The business dictionary defines community businesses as ‘self-organised networks of people with common agenda, cause, or interest, who collaborate by sharing ideas, information, and other resources.’
In Our Hands by Steve Wyler explores the history and early origins of community business, delving into the creation of medieval guilds, seventeenth century radicalism, friendly societies and early co-operatives to the present day. Steve examines how, generation after generation, people have turned to community business, whether in response to the social evils of Victorian industrialisation, the poverty of the Great Depression, or the failures of modern capitalism and the welfare state. He looks at how community businesses may be viewed as a threat by others with different interests or political views, and probes into the difficulties these businesses face, their reasons for failure and the powerful influence of their success. ‘The story of community business, stretching back many hundreds of years, helps us to realise that the strength and endurance of the community business movement is not simply about breadth and scale in the here and now, but that we also have depth and scale in the past.’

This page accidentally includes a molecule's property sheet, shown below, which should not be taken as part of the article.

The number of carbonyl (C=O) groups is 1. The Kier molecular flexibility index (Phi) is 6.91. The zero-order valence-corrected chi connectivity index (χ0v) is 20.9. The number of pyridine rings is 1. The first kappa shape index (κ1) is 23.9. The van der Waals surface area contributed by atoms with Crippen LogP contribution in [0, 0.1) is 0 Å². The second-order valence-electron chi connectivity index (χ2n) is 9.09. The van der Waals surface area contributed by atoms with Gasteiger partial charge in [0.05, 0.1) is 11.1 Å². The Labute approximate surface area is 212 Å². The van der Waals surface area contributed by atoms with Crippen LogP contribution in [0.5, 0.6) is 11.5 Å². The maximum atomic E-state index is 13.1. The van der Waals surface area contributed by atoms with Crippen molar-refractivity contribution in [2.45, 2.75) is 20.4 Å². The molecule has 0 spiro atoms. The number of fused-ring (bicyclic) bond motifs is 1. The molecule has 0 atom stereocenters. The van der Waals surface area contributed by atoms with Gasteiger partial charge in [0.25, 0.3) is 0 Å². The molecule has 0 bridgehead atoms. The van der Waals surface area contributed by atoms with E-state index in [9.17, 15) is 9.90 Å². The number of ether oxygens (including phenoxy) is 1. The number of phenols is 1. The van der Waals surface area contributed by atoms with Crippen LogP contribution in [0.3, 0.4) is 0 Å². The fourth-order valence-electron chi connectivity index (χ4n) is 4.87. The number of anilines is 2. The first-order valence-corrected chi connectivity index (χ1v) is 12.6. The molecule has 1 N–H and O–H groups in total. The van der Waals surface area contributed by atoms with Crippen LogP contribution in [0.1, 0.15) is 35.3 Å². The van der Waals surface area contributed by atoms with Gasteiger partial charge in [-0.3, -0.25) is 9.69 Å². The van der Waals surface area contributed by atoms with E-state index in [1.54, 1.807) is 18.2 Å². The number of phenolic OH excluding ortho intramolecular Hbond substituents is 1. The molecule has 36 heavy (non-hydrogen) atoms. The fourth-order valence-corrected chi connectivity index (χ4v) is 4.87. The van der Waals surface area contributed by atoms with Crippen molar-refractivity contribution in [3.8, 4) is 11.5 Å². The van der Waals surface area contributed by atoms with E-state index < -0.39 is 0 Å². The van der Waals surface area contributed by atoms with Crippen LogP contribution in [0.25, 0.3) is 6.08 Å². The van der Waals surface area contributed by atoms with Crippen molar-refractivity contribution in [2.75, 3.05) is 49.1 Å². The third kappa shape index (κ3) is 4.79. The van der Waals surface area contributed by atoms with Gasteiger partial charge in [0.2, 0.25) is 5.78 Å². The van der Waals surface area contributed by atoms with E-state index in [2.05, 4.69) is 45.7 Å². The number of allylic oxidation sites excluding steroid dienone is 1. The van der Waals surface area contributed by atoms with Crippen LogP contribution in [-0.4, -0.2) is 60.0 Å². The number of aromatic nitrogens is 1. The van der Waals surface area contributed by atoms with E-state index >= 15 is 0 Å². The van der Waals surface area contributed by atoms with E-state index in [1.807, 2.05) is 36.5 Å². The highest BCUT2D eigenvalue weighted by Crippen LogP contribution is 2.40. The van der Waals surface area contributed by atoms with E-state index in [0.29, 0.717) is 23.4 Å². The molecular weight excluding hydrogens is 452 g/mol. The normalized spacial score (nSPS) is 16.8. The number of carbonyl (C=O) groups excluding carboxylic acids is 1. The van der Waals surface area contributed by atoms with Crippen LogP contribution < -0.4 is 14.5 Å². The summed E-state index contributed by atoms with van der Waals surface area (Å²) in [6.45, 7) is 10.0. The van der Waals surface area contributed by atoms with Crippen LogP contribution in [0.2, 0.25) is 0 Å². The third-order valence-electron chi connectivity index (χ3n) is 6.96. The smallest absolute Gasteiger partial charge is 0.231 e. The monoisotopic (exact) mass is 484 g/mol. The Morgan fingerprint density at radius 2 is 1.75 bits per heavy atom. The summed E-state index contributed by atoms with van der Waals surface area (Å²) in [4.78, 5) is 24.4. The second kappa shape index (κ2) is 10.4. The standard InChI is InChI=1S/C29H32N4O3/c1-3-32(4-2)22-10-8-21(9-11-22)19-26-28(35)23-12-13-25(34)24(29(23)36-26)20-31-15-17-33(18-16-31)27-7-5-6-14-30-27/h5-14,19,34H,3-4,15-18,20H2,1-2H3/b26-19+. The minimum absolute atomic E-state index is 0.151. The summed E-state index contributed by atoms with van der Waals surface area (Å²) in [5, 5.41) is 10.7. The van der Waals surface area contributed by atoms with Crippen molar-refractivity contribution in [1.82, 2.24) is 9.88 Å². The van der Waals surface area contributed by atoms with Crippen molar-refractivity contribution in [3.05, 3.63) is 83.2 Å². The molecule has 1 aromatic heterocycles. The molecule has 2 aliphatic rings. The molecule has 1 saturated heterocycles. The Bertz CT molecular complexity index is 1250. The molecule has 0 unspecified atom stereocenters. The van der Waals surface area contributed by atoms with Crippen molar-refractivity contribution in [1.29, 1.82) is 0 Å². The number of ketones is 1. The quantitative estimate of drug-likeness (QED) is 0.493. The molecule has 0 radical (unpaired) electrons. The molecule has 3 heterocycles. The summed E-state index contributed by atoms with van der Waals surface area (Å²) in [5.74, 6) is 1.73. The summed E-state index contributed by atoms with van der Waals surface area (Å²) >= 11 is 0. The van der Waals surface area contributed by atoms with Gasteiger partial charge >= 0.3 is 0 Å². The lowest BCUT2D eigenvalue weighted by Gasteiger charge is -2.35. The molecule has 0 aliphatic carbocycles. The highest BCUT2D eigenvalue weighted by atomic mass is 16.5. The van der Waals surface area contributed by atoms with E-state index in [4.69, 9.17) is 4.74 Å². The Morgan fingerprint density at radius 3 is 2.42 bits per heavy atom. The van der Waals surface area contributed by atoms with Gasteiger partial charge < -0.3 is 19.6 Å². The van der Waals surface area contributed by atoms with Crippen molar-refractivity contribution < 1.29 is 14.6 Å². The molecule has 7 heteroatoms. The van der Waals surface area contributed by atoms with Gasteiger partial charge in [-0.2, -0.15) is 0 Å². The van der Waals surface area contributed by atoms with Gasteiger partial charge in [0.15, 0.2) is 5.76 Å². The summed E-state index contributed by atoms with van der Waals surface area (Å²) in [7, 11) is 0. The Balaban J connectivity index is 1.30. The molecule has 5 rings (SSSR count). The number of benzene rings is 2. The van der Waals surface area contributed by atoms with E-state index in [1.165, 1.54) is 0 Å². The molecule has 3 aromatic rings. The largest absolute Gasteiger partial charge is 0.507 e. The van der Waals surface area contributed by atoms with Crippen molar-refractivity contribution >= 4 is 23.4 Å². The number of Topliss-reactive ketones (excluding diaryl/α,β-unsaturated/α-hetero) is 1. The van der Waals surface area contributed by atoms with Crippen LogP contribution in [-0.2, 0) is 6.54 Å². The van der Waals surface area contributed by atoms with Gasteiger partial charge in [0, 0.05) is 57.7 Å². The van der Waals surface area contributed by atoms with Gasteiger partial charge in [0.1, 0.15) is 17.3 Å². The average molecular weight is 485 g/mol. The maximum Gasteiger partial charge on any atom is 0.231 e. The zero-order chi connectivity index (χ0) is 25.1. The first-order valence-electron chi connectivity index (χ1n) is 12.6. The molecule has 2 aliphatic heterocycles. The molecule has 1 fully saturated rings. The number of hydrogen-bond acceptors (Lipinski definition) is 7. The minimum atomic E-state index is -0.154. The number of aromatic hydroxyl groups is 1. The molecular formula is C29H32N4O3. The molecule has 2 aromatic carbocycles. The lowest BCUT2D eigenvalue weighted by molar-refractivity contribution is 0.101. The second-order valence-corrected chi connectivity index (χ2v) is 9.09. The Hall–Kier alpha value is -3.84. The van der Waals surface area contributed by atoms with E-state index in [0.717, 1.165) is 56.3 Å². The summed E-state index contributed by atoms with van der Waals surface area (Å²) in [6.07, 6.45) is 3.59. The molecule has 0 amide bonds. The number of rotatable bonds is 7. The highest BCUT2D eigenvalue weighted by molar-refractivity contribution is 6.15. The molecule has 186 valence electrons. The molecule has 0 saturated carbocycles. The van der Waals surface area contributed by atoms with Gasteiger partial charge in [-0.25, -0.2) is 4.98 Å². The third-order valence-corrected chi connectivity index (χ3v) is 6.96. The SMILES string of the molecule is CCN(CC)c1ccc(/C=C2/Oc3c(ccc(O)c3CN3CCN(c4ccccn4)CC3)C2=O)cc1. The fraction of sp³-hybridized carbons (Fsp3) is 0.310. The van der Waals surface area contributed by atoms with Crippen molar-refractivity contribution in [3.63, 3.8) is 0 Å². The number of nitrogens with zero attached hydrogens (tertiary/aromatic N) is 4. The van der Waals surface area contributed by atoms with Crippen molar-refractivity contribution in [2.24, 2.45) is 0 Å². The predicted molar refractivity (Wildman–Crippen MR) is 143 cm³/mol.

Steve, who has been working in the field of social change and community business for thirty years, concludes by saying ‘despite all change, the core impulse of community business, trading for good, remains valid and irrepressible. Today the community business movement seems poised to step into the future with confidence and play a part in creating resilient and responsive communities in every part of the country.’
This book is an inspiration and shows that as long as people have been trading, they have also been successfully sharing skills, knowledge and information to benefit each other and their local communities. In Our Hands is a perfect book for anyone interested in how to positively benefit society through trading in a sustainable way and has been produced by community business enabler Power To Change who, putting their money where their mouth is, have decided to bypass the normal sales routes of global internet giants and sell the book through Crediton Community Bookshop, which of course operates as a community business.